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Injuries and Breakdowns

Millions of Americans watched as Barbaro and Eight Belles broke down in Triple Crown races, but thousands of other racehorses die out of the spotlight. Every week, an average of 24 horses experience fatal breakdowns at racetracks across the country, and this number continues to rise. Between 2009 and 2011, roughly 3,600 horses died during racing—635 in California alone.

These statistics don’t even include the number of horses killed before they make it to the races. In 2011, PETA went undercover at auctions for Thoroughbreds called “under-tack” shows, in which young horses are forced to perform in reckless speed trials—dubbed “suicide shows” by one jockey—to impress prospective buyers. PETA documented how pushing these young, undeveloped horses to run at extreme speeds results in fatal breakdowns and life-threatening injuries.

Pushing these immature 2 year old horses for speed before they have reached physical and mental maturity is recklessly dangerous and systematically damaging for the animal while also proving to be unreliable for the prospective buyers as a predictor of future racing ability.

—Dr. Sheila Lyons 

At a 2011 Fasig-Tipton auction, a filly sustained a compound fracture in her leg while sprinting. In the video, pieces of bone can be seen splintering from the filly’s leg as subsequent strides put weight on the exposed bone. And at a 2011 Ocala Breeders’ Sales Company auction, a colt died when his aorta burst after he was forced to sprint in 90-degree temperatures.

At PETA’s urging, the Ocala Breeders’ Sales Company eliminated timed sprints from its January 2012 sale and altered its summer sale schedule to protect horses from extreme temperatures—but horses used for racing continue to sustain injuries and experience catastrophic breakdowns.

Experts agree that the widespread use of non-therapeutic drugs—both legal and illegal—is another leading contributor to injuries and fatal breakdowns on racetracks. Pushed beyond their limits, most horses are subjected to cocktails of drugs that are intended to mask injuries and artificially enhance performance, often enabling them to race with injuries that would otherwise be too painful to run on. California researchers found that a shocking 90 percent of horses who break down have pre-existing injuries.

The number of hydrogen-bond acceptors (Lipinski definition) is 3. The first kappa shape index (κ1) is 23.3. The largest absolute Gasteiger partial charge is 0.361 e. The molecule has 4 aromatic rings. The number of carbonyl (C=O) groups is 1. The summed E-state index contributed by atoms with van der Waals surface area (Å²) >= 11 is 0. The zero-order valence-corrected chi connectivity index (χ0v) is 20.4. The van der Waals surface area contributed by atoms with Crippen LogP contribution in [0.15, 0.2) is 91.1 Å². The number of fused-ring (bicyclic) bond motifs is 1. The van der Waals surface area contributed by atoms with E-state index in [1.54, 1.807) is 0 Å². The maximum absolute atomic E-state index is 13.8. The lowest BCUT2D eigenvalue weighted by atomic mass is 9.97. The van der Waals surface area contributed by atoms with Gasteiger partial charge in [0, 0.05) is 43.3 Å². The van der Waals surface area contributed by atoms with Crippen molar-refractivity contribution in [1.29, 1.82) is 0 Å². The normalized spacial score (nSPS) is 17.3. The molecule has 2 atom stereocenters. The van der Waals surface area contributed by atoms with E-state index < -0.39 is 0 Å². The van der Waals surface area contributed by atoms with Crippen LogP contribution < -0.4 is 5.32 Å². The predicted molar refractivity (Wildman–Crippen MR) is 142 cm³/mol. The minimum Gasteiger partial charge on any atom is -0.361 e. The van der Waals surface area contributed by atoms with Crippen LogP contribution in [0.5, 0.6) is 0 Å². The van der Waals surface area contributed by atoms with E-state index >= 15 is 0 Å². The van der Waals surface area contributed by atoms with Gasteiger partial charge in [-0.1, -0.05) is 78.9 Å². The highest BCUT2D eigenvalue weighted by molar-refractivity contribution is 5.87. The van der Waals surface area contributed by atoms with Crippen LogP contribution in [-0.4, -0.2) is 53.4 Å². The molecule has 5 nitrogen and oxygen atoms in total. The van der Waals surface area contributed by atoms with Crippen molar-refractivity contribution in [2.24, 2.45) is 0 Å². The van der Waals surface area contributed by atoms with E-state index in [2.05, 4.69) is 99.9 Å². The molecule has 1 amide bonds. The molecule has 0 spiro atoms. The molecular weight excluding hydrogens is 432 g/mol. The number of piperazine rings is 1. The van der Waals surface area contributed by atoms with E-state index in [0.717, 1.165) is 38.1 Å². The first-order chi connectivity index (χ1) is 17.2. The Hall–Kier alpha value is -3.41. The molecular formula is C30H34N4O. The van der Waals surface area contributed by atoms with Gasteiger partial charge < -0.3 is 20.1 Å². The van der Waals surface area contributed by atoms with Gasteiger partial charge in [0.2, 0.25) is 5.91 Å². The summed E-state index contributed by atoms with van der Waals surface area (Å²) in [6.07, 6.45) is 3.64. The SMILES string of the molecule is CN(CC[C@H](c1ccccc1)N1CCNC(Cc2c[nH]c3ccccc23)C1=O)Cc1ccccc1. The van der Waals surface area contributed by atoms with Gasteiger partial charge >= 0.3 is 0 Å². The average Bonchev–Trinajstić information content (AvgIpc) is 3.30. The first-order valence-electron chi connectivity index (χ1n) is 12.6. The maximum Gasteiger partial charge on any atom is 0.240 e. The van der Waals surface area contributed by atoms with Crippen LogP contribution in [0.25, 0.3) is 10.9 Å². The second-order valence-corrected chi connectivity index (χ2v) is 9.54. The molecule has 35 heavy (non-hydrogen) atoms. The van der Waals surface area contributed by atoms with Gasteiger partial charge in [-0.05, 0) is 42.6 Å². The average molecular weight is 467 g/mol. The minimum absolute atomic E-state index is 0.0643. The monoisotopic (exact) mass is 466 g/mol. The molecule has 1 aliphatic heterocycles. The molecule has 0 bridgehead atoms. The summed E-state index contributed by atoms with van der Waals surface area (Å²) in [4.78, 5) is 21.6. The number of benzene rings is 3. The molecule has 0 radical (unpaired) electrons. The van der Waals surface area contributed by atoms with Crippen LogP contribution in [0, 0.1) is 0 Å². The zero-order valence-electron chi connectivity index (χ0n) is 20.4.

PETA’s investigation of trainer Steve Asmussen revealed that nearly every horse was given a variety of drugs and that horses were forced to race and train while injured. Nehro, runner up in the 2011 Kentucky Derby, was racing and training with a chronically painful hoof condition and while his hooves had holes in them—one was temporarily held together with superglue. Another Asmussen-trained horse, Valediction, whose knee had been repeatedly injected with corticosteroids, fractured a bone during a race and had to have emergency surgery. PETA purchased Valediction, and the equine veterinarian who examined him recommended that he never be ridden again—even by a child and even though he was only 5 years old—because the arthritis in his knees was so severe. He is now retired on a farm.

The rate of injuries and breakdowns continues to rise as the use of injury-masking medication, poor breeding techniques, and dangerous training methods becomes more prevalent. Please join us in asking the four major Thoroughbred auction companies to reform their under-tack sales to help prevent more young horses from experiencing terrible deaths, and learn more about the widespread use of drugs in the horse-racing industry here.